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How Shawne Benson is Driving PlayStation’s Content Strategy

Last Updated: January 8, 2024
Boardroom talked to Shawne Benson about her career trajectory, the pivotal work her team does, and what she’s most passionate about when it comes to gaming.

Meet Shawne Benson, a legacy gamer responsible for driving PlayStation‘s content strategy while connecting gamers to the best games on the market.

Benson is the global head of third-party portfolio and acquisitions at PlayStation, a team responsible for content intelligence and knowing about all of the games coming from PS’s third-party partners. She leads a group of game analysts who evaluate potential partnerships spanning all PS products.

Her team doesn’t just lead the charge on partnership deals; it also offers support outside of that. Benson joined Sony Interactive Entertainment (SIE), PlayStation’s parent company, in 2017 after a decade at Apple. She worked in different roles at the Big Tech company, most recently serving as a games editor, working closely with the App Store Team before she joined SIE.

When Benson started working with PlayStation’s portfolio team, she mainly focused on working with indie creators, publishers, and developers before her role evolved.

“I started to grow my reach and influence into pretty much everything that’s coming from our third-party partners, both big and small,” Benson told Boardroom in an exclusive interview.

In this Boardroom Q&A, Benson talks about her career trajectory, her team’s pivotal work, and what she’s most passionate about when it comes to gaming.

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This interview has been edited for length and clarity.

MICHELAI GRAHAM: How did you get your start in the gaming industry?

SHAWNE BENSON: It’s kind of a twisty path, so just for some context, my background in education was in theater. I was a designer. I liked composing music and sound for plays as well as lighting. Basically, things you couldn’t really touch but gave you feeling on stage, and I felt like there was a lot of overlap with video games and theater.

Over time, I was trying to break in, kind of like an actor going to Hollywood with their headshot. I had my mix tapes or CDs at the game developers’ conferences. I made a lot of friends and networked around there, and then, you know my partner, he also is an artist in video games. Through that, of course, I met a lot of the indie game community and, as a result, wound up getting really inspired by the journey that a lot of the indies were going through at the time and really wanted to figure out a way to move from being a creator where I was designing stuff for games and more into a patron, for lack of a better word or an advocate for other creators.

MG: How big is your team at PlayStation?

SB: My team is a total of 11 people. However, we work very closely with the third-party relations team, and there is a huge group of account management team members that do the day-to-day relationship management with all the creators. Our partner marketing team members do all the support for advocating.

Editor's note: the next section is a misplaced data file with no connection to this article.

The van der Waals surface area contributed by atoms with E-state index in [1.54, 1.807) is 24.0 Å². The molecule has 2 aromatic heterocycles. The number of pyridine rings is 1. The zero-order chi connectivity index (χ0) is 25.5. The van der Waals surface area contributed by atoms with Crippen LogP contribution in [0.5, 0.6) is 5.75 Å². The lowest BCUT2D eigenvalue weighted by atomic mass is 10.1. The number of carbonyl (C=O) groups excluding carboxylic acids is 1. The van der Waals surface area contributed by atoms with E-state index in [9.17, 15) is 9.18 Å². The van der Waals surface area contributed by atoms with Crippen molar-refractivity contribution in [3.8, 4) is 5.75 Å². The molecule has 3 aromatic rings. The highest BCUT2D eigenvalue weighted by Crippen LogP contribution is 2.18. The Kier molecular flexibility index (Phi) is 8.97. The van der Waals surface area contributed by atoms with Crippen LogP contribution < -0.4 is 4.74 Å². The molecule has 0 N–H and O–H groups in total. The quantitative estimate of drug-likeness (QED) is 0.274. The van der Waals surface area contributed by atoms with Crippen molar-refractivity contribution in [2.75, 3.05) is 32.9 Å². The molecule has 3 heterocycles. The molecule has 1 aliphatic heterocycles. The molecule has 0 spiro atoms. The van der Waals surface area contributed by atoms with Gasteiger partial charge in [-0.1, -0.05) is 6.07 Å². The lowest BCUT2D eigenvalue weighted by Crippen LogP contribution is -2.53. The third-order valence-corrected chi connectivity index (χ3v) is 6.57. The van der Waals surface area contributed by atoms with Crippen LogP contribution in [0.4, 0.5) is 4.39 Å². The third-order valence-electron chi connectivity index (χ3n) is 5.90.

MG: What does a typical workday look like for you?

SB: A typical day-to-day is looking at content, communicating, and advocating internally. So a lot of meetings. Over the last few years, there has been a lot of travel, basically going around the world and meeting with partners in their studios, getting my hands on their games, and going to trade shows.

In those meetings with partners, it’s not just talking about whether a game is good but does it really resonate with our PlayStation brand? Would this be a good fit for PlayStation? Oftentimes, we’ll see a pitch deck; they’ll show us the overview of the game.

We’ll sometimes see, for publishers, a slate review, which is a high-level look at the games that they have in their portfolio, and if there’s something we have of interest, then we’ll try to kick the tires, so to speak, and play a segment of the game like an early prototype or something a little bit further along. Then we put together our analysis and run our due diligence process, which is similar to what investment firms would do for a company, but we’re doing it for a game.

So I mean, we’re not doing the Q&A: the quality assurance process necessarily, but we absolutely are getting looks at the game throughout the development journey.

MG: Can you talk about a time your team changed the scope of a game in development?

SB: We’re pretty good at putting our dev goggles on at that early stage. One of my favorite examples was with the game Stray. Our team worked really closely with Annapurna Interactive and the development team behind it, BlueTwelve Studio, and gave them a lot of guidance on how to take advantage of our controllers. There are haptic adaptive triggers, so there’s the tension that you can feel when you pull the triggers. Imagine being a cat, and you’re on a carpet, and you have the feature where you can scratch the carpet. Why not get the controller to give you a little bit of resistance? Feels like you’re literally embodying the cat vibes with that moment.